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Append
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Note Along with these values, all parameters for the ConsoleLogger can be provided as well.
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Part II
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The parameters listed in Table 5-3 are available for both MSBuild 2.0 and MSBuild 3.5. When using MSBuild 3.5 you specify the parameter using the / p switch. You can set the verbosity to diagnostic by msbuild Overview01.proj /fl /flp:v=diag. The same for 2.0 syntax is msbuild Overview01.proj /l:FileLogger,Microsoft.Build .Engine;v=diag. Building on the previous example, the command to attach a le logger that logs in diagnostic mode to a le named overview.log would be msbuild Overview01.proj /fl /flp:Verbosity=diag;logfile=overview.log in 3.5 syntax. In 2.0 syntax that would be msbuild Overview01.proj /l:FileLogger,Microsoft.Build.Engine; Verbosity=diag;logfile=overview.log. You should note that when you are using MSBuild you are free to attach any number of loggers as you desire; you can even attach more than one instance of the same logger. For example, a common scenario is to attach a le logger reading only errors and warnings, minimal verbosity, and another at a higher verbosity. This is a good idea because the log on minimal verbosity can be used to quickly determine where build errors occur, and the other(s) can be used to determine how to resolve them. The syntax to use for that would be msbuild Overview01.proj
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/l:FileLogger,Microsoft.Build.Engine;Verbosity=m;logfile=overview.minimal .log /l:FileLogger,Microsoft.Build.Engine;Verbosity=d;logfile=overview .detailed.log. If you were using 3.5 you could use the shorter syntax for only one of the
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two loggers; the other would have to use the longer /l syntax. Now that we have discussed the pre-existing loggers, let s move on to discuss creating custom loggers.
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ILogger Interface
Before we can discuss how to create new loggers, we must rst take a look at what loggers are. A logger is any object that implements the ILogger (Microsoft.Build.Framework.ILogger) interface. This is a simple interface; it contains only two properties and two methods. The class diagram for this interface is shown in Figure 5-3. The Verbosity property determines the level of detail that should be included in the log. If the verbosity is set by using the /verbosity (/v) switch on msbuild.exe, then this value is passed to each attached logger, but it can be overridden by parameters passed to individual loggers as well. The values for this are (in the order of least detail to most): Minimal, Quiet, Normal, Detailed, and Diagnostic. It is up to the writer of the logger to interpret what these values mean and how they change what events are being logged. The Parameters property is a string property that contains all the parameters that are sent to the logger. It is also the responsibility of the logger to parse the string for individual values. Typically the string that is passed is parsed by loggers as key-value pairs separated by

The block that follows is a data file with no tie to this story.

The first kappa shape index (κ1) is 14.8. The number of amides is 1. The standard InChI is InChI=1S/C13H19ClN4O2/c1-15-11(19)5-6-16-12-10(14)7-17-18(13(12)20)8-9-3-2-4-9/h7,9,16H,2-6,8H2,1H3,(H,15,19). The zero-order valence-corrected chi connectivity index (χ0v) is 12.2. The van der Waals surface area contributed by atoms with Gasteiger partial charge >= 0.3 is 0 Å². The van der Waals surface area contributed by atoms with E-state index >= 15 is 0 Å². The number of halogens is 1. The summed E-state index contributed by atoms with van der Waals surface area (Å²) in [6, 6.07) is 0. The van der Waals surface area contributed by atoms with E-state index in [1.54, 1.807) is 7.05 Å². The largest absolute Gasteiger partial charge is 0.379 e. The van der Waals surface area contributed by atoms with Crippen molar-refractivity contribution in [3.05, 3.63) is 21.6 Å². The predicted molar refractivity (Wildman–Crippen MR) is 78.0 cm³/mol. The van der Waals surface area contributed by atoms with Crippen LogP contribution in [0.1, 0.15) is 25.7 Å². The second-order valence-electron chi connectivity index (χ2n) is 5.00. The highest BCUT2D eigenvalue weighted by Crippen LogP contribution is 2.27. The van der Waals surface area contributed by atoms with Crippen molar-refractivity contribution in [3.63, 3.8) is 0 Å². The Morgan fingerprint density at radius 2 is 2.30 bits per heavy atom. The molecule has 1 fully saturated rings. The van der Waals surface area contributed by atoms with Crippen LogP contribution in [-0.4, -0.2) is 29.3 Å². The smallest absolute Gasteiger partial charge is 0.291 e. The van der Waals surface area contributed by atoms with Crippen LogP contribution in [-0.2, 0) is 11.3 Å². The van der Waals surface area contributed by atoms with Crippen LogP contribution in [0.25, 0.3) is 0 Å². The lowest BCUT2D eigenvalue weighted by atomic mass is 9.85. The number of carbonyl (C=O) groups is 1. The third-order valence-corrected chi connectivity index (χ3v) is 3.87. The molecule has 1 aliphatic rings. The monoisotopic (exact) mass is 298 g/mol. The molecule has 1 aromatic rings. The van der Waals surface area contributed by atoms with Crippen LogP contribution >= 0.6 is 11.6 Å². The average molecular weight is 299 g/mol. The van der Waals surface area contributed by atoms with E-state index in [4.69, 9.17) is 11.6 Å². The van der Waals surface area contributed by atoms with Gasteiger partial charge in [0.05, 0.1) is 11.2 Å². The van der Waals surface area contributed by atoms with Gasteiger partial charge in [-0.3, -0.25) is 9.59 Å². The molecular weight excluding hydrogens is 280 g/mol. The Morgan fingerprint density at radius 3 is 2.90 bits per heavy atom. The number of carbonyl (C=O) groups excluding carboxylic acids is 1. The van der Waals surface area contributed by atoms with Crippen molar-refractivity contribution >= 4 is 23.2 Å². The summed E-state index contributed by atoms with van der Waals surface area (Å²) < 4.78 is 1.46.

5
Custom Loggers
FIGURE 5-3 ILogger interface
a semicolon. Loggers do not currently have the strongly-typed properties interface that tasks do. Instead, they are passed by the properties string directly, and have to parse it themselves. We will now discuss creating custom loggers.
Creating Custom Loggers
There are three ways to create a new custom logger: 1. Implement the ILogger interface 2. Extend the abstract Microsoft.Build.Utilities.Logger class 3. Extend an existing logger In Figure 5-3, we showed the ILogger interface, which all loggers must implement. The abstract Logger class has been provided to serve as a base class for new loggers. This class implements all the requirements of the ILogger interface except overriding the Initialize method, which is left to subclasses. The third option is most likely the simplest; all you have to do is extend an existing logger and override a speci c behavior. We will see how to utilize all three methods in this chapter. We will rst take a look at implementing the ILogger interface. We previously discussed the Parameters and Verbosity properties so will now look at the Initialize method. The signature for this method is void Initialize(Microsoft.Build.Framework.IEventSource eventSource). This method is called by the MSBuild engine before the build process begins. The passed-in object, EventSource, can be used to register build events that the logger is
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